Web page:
# Is there a name for this “stack” of graphs?

Let $$G_1,\ldots,G_m$$ be a sequence of graphs, all having the same number $$n$$ of vertices. For each pair $$(G_i, G_{i+1})$$ we add $$n$$ edges that connect the vertices of $$G_i$$ and $$G_{i+1}$$ bijectively. My question: Is there an established name for this "stack" of graphs?

• given @Rob Pratt's comment about this being the cartesian product whenever all the $G_i$ are equal, I wonder what the categorical formalisation of what you describe is? some sort of fibred product? I don't know – Tim Sep 2 '19 at 11:57

On page 4 of [1 ] , you find:

[...] a multiplex network can be represented as a collection of graphs $$\mathcal{G}=\{G^{(\ell)}=(V_n,E^{(\ell)})\}_{\ell \in V_L}$$ where $$V_n=\{1,\ldots,n\}$$ is the set of nodes, $$V_l=\{1,\ldots,L\}$$ s the set of layers and $$E^{(\ell)}\subset V_n\times V_n$$ is the set of edges on layer $$\ell$$.

These structures are also sometimes called multi-layer graphs. Note that in the above formulation it is assumed that the nodes on each layer are the same (this models the bijective edges you are referring to).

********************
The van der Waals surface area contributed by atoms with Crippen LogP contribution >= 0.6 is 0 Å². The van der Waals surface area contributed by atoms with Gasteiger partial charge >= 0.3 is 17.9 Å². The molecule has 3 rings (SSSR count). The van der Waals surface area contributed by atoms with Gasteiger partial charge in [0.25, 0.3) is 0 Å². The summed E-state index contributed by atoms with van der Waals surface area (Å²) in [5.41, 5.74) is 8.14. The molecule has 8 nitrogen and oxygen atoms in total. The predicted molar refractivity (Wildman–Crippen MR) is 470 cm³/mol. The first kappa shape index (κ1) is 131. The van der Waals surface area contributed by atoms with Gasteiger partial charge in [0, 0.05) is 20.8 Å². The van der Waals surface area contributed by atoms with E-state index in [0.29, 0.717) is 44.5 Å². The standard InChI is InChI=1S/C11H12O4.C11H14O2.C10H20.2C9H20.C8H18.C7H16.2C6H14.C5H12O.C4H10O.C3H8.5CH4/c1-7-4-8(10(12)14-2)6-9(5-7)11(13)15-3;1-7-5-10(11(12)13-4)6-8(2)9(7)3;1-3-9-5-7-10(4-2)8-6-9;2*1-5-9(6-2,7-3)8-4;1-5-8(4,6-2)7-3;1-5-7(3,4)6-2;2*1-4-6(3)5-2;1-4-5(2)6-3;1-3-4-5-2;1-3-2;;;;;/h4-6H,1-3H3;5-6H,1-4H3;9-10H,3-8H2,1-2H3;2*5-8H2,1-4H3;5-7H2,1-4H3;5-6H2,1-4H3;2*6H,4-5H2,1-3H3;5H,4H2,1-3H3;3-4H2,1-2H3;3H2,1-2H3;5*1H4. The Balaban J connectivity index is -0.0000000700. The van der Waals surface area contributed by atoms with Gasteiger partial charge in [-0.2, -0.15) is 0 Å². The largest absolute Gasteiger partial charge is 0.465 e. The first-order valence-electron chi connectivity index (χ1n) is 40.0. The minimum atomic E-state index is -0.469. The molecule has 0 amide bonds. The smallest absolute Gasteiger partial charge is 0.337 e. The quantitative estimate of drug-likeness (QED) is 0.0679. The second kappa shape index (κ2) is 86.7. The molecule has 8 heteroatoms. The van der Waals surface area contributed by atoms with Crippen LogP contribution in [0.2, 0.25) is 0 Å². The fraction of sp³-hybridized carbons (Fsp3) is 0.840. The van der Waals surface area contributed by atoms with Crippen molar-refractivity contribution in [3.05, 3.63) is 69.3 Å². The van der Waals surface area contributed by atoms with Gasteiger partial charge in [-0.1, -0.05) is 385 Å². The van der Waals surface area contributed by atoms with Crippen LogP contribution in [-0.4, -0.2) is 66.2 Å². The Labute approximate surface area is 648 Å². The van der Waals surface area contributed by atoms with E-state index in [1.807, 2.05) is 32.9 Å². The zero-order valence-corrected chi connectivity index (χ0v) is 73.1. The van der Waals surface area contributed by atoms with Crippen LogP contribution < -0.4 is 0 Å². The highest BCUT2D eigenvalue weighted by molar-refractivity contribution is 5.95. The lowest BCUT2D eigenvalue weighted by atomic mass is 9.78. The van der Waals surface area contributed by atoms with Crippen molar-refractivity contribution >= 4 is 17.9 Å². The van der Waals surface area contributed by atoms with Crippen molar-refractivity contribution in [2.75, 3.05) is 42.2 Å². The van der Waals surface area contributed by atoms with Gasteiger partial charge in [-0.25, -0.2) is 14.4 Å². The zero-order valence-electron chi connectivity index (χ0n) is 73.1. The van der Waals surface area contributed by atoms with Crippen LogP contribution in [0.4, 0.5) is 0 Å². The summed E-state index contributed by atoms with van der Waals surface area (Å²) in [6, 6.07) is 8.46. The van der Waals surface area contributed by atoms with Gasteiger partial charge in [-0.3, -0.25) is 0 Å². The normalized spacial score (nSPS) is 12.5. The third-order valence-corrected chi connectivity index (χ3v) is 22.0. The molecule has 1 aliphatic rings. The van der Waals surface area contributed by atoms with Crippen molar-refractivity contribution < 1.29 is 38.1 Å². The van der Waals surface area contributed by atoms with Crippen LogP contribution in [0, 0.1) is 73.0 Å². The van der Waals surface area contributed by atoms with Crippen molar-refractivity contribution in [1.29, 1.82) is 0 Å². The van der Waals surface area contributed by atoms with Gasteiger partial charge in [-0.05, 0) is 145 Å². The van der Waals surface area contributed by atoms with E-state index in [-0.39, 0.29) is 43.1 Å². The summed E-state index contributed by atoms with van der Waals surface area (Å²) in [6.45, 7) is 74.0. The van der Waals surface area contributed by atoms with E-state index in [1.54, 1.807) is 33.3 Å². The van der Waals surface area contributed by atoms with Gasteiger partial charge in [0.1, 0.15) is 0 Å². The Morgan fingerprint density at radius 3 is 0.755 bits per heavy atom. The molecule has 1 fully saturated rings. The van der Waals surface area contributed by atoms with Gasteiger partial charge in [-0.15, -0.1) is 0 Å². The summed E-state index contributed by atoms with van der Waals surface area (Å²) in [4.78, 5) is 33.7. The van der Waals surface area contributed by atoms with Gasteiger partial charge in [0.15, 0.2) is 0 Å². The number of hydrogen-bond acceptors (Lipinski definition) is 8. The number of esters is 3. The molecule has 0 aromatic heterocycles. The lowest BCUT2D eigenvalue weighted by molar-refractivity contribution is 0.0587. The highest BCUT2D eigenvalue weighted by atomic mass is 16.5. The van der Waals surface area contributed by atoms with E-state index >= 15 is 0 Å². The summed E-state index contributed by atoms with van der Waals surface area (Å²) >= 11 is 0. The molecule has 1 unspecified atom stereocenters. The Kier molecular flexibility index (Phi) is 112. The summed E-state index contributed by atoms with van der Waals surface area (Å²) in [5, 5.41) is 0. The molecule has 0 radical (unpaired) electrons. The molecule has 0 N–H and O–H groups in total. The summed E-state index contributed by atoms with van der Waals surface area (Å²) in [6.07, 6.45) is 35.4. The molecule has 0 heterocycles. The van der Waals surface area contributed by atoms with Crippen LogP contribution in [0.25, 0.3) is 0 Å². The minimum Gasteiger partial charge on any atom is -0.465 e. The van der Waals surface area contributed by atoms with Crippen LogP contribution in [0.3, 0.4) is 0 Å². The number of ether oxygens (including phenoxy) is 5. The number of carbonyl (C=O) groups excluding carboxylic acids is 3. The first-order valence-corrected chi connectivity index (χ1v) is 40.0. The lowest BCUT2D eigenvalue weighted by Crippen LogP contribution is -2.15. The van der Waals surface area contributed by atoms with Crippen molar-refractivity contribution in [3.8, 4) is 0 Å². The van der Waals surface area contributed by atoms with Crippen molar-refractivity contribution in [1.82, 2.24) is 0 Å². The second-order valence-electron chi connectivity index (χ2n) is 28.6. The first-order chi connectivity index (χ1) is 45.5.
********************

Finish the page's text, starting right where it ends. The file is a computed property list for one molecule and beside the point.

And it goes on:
[1 ] Node and layer eigenvector centralities for multiplex networks. F Tudisco, F Arrigo, A Gautier - SIAM Journal on Applied Mathematics, 2018 (arXiv)

In the case that you only have two graphs, and they are the same, say $$G$$, then the edges between the two copies of $$G$$ can be described by a permutation, and your graphs are precisely the permutation graphs defined by Chartrand and Harary in their 1967 paper "Planar permutation graphs" [Ann. Inst. H. Poincaré Sect. B (N.S.), 3, pp. 433–438]. A cute example of such a "permutation graph" is the Petersen graph, which we can obtain with $$G=C_5$$.

(I cannot stress strongly enough that this is not the standard notion of permutation graphs!)

In the special case that $$G_i=G$$ for all $$i$$, this is the Cartesian product of $$G$$ with the path on $$n$$ nodes.

• That's not true if the vertices are simply connected "bijectively", as the question specifies. – Vince Vatter Aug 29 '19 at 12:07
• Yes, for the Cartesian product the bijection is the identity, not an arbitrary bijection. – Rob Pratt Aug 29 '19 at 13:15